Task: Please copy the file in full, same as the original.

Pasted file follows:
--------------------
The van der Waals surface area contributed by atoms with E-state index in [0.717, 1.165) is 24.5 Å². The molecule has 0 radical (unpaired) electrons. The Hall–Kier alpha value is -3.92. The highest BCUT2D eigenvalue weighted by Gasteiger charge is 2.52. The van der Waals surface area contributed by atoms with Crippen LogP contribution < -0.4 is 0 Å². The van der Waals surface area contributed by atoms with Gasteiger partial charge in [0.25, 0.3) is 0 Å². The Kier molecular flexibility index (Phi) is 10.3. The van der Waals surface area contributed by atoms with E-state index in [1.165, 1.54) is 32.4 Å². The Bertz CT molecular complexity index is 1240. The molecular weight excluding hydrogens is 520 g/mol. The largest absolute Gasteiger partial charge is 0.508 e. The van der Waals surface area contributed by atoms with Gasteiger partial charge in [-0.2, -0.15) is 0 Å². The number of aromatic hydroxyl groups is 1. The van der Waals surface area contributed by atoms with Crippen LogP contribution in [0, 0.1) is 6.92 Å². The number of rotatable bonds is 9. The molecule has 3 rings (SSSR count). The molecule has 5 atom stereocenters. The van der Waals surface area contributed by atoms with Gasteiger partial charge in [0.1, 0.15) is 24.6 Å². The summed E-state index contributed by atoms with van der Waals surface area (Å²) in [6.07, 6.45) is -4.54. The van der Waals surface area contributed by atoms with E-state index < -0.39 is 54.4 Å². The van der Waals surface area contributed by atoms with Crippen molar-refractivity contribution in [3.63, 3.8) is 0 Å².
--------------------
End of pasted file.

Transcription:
The van der Waals surface area contributed by atoms with E-state index in [0.717, 1.165) is 24.5 Å². The molecule has 0 radical (unpaired) electrons. The Hall–Kier alpha value is -3.92. The highest BCUT2D eigenvalue weighted by Gasteiger charge is 2.52. The van der Waals surface area contributed by atoms with Crippen LogP contribution < -0.4 is 0 Å². The van der Waals surface area contributed by atoms with Gasteiger partial charge in [0.25, 0.3) is 0 Å². The Kier molecular flexibility index (Phi) is 10.3. The van der Waals surface area contributed by atoms with E-state index in [1.165, 1.54) is 32.4 Å². The Bertz CT molecular complexity index is 1240. The molecular weight excluding hydrogens is 520 g/mol. The largest absolute Gasteiger partial charge is 0.508 e. The van der Waals surface area contributed by atoms with Gasteiger partial charge in [-0.2, -0.15) is 0 Å². The number of aromatic hydroxyl groups is 1. The van der Waals surface area contributed by atoms with Crippen LogP contribution in [0, 0.1) is 6.92 Å². The number of rotatable bonds is 9. The molecule has 3 rings (SSSR count). The molecule has 5 atom stereocenters. The van der Waals surface area contributed by atoms with Gasteiger partial charge in [0.1, 0.15) is 24.6 Å². The summed E-state index contributed by atoms with van der Waals surface area (Å²) in [6.07, 6.45) is -4.54. The van der Waals surface area contributed by atoms with E-state index < -0.39 is 54.4 Å². The van der Waals surface area contributed by atoms with Crippen molar-refractivity contribution in [3.63, 3.8) is 0 Å².